Charter Compliance Group Sets Hearing On Second Complaint
By: Diana T. Barth
Bourne’s Charter Compliance Committee, which recently debated a charter violation complaint arising from language in Town Administrator Thomas M. Guerino’s contract, has set a hearing on its second complaint for 7 PM on Wednesday, July 25, in the lower conference room of town hall.
The committee was asked to determine whether Selectmen Donald J. Pickard and John A. Ford Jr. violated Bourne’s charter by unilaterally requesting employee e-mails, and later sharing the information gained from them with fellow board members.
The group met on June 19 to decide whether the complaint was valid and should be investigated. Committee members voted 3-1 in the absence of Wayne E. Covell and Don C. Hayward to move the complaint forward. Committee member Diane M. Flynn cast the opposing vote.
The complaint in question was filed at the end of May by Richard W. Conron and Judith W. Conron, a former selectman.
The questions the Conrons placed before the committee included whether Mr. Pickard violated the charter by “independently” obtaining copies of employee e-mails regarding the hiring of the new council on aging director, conducting an independent analysis of those e-mails, and publishing his conclusions to other members of the board.
The complaint did not discuss the substance of Mr. Pickard’s actions, but questioned the process by which the e-mails were obtained and the way Mr. Pickard’s conclusions were shared, citing a charter provision that says, “Individual selectmen shall have no independent authority unless specifically voted by the Board of Selectmen.”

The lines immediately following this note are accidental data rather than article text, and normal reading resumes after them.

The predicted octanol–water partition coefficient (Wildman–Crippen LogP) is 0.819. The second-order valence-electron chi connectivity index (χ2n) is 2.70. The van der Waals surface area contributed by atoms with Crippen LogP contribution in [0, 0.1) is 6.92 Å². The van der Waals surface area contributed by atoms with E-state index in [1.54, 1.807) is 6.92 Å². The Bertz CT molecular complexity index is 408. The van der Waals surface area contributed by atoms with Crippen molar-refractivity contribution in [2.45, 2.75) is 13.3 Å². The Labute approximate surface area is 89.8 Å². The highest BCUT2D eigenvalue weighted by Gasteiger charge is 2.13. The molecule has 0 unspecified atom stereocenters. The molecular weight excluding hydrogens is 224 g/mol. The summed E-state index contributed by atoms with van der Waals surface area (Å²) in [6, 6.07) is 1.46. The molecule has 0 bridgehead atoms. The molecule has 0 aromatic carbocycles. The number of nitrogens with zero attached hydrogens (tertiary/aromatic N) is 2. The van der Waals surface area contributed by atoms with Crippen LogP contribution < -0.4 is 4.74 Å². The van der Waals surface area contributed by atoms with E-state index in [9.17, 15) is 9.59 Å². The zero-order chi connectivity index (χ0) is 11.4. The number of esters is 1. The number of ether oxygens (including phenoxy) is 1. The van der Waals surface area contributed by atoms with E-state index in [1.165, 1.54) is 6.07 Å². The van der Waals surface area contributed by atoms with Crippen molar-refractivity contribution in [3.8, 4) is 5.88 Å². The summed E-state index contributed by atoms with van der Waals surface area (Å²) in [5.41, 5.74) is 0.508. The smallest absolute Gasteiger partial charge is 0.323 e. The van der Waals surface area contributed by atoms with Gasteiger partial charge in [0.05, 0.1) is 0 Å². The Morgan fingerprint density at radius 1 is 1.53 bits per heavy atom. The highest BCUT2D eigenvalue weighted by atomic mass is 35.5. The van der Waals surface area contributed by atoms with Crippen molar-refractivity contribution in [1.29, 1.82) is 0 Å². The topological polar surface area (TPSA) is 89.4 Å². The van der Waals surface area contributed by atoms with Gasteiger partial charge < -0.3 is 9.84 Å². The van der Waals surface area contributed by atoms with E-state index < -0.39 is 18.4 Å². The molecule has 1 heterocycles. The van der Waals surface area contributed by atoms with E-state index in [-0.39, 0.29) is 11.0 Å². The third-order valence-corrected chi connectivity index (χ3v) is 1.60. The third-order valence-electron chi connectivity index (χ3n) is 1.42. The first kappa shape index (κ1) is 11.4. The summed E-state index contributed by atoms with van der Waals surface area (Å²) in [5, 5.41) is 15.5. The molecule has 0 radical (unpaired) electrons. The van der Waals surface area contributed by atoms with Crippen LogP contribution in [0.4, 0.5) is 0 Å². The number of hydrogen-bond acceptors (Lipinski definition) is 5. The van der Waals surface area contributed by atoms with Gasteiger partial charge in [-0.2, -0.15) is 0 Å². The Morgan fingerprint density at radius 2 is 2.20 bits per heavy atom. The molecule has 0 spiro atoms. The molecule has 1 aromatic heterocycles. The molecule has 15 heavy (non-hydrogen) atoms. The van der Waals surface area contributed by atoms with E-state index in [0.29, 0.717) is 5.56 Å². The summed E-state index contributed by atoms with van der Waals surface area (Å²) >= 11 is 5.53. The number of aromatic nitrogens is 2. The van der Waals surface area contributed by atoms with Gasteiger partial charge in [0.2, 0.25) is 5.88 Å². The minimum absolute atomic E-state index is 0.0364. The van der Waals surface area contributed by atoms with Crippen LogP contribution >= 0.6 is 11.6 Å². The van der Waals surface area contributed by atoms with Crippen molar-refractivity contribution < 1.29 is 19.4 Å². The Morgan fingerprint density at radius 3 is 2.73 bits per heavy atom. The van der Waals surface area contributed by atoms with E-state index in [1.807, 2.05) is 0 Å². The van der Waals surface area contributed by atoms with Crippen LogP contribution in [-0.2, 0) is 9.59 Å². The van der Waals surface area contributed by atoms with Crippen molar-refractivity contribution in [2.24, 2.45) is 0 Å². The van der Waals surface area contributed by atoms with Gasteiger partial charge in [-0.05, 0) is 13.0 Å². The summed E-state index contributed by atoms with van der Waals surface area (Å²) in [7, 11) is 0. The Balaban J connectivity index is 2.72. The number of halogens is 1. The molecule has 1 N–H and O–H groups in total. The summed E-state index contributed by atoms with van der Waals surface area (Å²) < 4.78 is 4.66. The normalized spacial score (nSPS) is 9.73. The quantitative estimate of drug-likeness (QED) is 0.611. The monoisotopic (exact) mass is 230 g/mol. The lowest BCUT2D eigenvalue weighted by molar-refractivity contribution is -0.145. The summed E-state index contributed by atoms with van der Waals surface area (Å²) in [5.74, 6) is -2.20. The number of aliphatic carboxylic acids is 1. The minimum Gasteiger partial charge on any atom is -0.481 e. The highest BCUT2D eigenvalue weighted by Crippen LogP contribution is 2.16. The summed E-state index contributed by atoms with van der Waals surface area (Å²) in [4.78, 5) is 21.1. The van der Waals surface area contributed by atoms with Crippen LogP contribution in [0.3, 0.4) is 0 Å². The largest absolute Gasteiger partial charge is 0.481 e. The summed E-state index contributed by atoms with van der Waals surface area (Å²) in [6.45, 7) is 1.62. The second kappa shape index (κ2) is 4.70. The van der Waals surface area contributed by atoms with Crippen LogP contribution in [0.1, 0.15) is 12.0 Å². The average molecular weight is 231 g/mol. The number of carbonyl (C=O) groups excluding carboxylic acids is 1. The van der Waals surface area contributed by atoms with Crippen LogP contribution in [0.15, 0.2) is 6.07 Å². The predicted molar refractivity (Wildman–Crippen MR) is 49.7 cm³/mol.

In the course of a public discussion of Mr. Pickard’s investigation, Selectman Ford said that during his tenure as chairman, he, too, had obtained e-mails on his own authority.
Both selectmen said they had consulted counsel on the legality of their e-mail requests before taking any action on them.
The agenda for the July 25 meeting includes a presentation on the merits of the complaint by the Conrons, followed by a presentation of a rebuttal on its merits by any members of the board of selectmen who wish to testify.
No vote will be taken at that meeting. Instead, the board will deliberate at a later meeting before voting on the issue.
In June, when the first complaint was heard, no member of the board of selectmen appeared to rebut that complaint, although Selectman Earl V. Baldwin testified in agreement with it. Subsequently, the charter compliance committee voted to ask selectmen to consider striking the language in the administrator’s contract that referenced provisions that could “supersede” the charter. Members also voted to ask selectmen, in writing, to explain the intent of the contractual provision that allows department heads to act “autonomously” to perform the duties the administrator has tasked them with.
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